How can we help?

You can also find more resources in our Help Center.

24 terms

Oedipus Terms/Greek Theater

STUDY
PLAY
Anti-Hero
a central character in a narrative or dramatic work (the protagonist) who lacks the qualities of nobility and courage expected of traditional heroes, an ineffectual failure (NOT to be confused with the antagonist or villain)
Catharsis
confession, release
Tragic Hero
A man better than ourselves but not perfect
Flaw - tragic flaw or hamartia
Must face destiny with courage + nobility of spirit Tragedy stresses vulnerability
Genre not totally pessimistic
Hamartia
tragic flaw
Hubris
excessive pride or arrogance
Dionysus
Greek god, son of Zeus (also called Bacchus)
Wild and ecstatic religious rites
Later - god of wine, lose inhibitions, creativity
Thespis ( ~ thespian)
said to have introduced an actor in 6 century BC
Aeschylus (525-456 BC)
added actors first increased the number of the actors from 1to 2 and reduced the role of the chorus, giving first place to the dialogue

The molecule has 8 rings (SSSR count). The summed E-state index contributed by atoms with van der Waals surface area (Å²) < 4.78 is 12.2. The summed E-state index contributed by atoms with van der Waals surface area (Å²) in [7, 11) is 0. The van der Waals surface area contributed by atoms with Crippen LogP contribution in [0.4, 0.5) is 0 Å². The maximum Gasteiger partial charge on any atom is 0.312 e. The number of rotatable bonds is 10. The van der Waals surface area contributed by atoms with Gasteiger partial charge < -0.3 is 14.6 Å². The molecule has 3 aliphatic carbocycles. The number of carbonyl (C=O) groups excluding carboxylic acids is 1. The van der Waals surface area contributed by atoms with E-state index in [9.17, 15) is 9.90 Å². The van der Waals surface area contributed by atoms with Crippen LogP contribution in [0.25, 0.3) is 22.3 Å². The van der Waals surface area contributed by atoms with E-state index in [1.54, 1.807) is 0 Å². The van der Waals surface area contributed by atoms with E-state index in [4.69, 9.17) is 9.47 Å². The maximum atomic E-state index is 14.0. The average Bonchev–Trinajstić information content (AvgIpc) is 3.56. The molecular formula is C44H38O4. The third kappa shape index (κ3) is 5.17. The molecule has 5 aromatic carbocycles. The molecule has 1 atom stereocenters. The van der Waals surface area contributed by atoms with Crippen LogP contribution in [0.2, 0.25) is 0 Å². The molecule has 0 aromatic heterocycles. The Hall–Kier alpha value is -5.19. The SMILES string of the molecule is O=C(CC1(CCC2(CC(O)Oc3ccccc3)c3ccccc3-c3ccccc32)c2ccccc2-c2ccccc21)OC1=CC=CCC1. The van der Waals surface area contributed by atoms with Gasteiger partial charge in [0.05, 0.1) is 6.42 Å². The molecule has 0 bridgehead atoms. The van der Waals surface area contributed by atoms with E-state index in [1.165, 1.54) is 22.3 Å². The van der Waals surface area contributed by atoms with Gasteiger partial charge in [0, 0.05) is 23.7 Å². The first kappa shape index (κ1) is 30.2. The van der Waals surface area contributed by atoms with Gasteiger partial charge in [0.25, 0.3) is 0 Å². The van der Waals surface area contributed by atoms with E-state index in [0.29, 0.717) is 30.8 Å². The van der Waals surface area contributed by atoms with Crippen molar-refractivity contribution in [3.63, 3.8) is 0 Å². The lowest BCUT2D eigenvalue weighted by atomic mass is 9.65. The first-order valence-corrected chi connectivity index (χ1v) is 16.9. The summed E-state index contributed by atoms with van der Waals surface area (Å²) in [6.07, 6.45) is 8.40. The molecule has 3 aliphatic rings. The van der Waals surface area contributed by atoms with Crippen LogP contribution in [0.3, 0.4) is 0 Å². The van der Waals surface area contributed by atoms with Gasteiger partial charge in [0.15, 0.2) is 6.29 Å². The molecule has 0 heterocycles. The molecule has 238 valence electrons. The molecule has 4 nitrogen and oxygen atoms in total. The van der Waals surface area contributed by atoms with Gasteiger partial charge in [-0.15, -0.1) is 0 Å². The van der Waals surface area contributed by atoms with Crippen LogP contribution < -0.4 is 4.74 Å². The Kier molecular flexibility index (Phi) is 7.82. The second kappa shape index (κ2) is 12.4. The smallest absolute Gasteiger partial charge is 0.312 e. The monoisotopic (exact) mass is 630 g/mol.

Sophocles (496-406 BC)
added a 3rd actor fixed the chorus at 15
Theatron - {to view as a spectator}
Area in which the audience sat. Shaped like a horseshoe (first row was thrones, where the VIPS sat)
Orchestra
Great circular ground level place where chorus dances At the center was Thymele, an altar to Dionysus
Paradoi
entrances on either side {two ramps on the sides of the stage}
Skene
scene building - had three doors (dressing room, background - could be temple, palace, etc.)
Proscenium
one step higher, level of skene, where most of the action took place
Prologue {"fore speech"}
preliminary statement that introduces subject matter an introductory speech that draws attention to the theme and gives background to the story (read before the first scene)
Parodos
entrance song of the chorus chanting lyric which has direct bearing on the theme of the play
Episode
act or scene, part where plot is developed (usually 4-5)
Ode
it was blank on the guide....
Strophe
E -> W, chorus
Antistrophe
W -> E
Exodos
the final action after the last stasimon, epilogue or final scene
Tragedy
Tragic hero" suffers from some serious misfortune which is not accidental and therefore meaningless, but is significant - misfortune is logically related to the hero's actions. Often deals with serious circumstances and ending in unhappy catastrophePurpose: arouse emotion - catharsis
Drama
Greek word for "Action," religious, entertainment
Choragos
main/leader of chorus, specific member